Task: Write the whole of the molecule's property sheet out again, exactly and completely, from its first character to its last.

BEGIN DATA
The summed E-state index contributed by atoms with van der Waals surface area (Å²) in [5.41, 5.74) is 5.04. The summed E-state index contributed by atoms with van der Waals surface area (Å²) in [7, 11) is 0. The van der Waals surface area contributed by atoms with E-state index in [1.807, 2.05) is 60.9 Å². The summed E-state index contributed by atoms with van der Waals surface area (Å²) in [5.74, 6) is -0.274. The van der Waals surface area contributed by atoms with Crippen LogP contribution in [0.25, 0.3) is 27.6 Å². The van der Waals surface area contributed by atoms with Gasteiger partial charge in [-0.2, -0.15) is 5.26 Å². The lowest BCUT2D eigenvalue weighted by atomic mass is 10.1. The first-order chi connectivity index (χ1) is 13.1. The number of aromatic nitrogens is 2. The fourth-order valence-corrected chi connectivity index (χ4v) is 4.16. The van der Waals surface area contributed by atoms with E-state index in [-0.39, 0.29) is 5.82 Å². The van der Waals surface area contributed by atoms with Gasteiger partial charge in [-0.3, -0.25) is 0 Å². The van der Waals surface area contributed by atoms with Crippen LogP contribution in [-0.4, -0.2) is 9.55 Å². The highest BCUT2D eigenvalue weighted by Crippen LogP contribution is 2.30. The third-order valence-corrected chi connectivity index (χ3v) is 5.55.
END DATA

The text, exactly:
The summed E-state index contributed by atoms with van der Waals surface area (Å²) in [5.41, 5.74) is 5.04. The summed E-state index contributed by atoms with van der Waals surface area (Å²) in [7, 11) is 0. The van der Waals surface area contributed by atoms with E-state index in [1.807, 2.05) is 60.9 Å². The summed E-state index contributed by atoms with van der Waals surface area (Å²) in [5.74, 6) is -0.274. The van der Waals surface area contributed by atoms with Crippen LogP contribution in [0.25, 0.3) is 27.6 Å². The van der Waals surface area contributed by atoms with Gasteiger partial charge in [-0.2, -0.15) is 5.26 Å². The lowest BCUT2D eigenvalue weighted by atomic mass is 10.1. The first-order chi connectivity index (χ1) is 13.1. The number of aromatic nitrogens is 2. The fourth-order valence-corrected chi connectivity index (χ4v) is 4.16. The van der Waals surface area contributed by atoms with E-state index in [-0.39, 0.29) is 5.82 Å². The van der Waals surface area contributed by atoms with Gasteiger partial charge in [-0.3, -0.25) is 0 Å². The van der Waals surface area contributed by atoms with Crippen LogP contribution in [-0.4, -0.2) is 9.55 Å². The highest BCUT2D eigenvalue weighted by Crippen LogP contribution is 2.30. The third-order valence-corrected chi connectivity index (χ3v) is 5.55.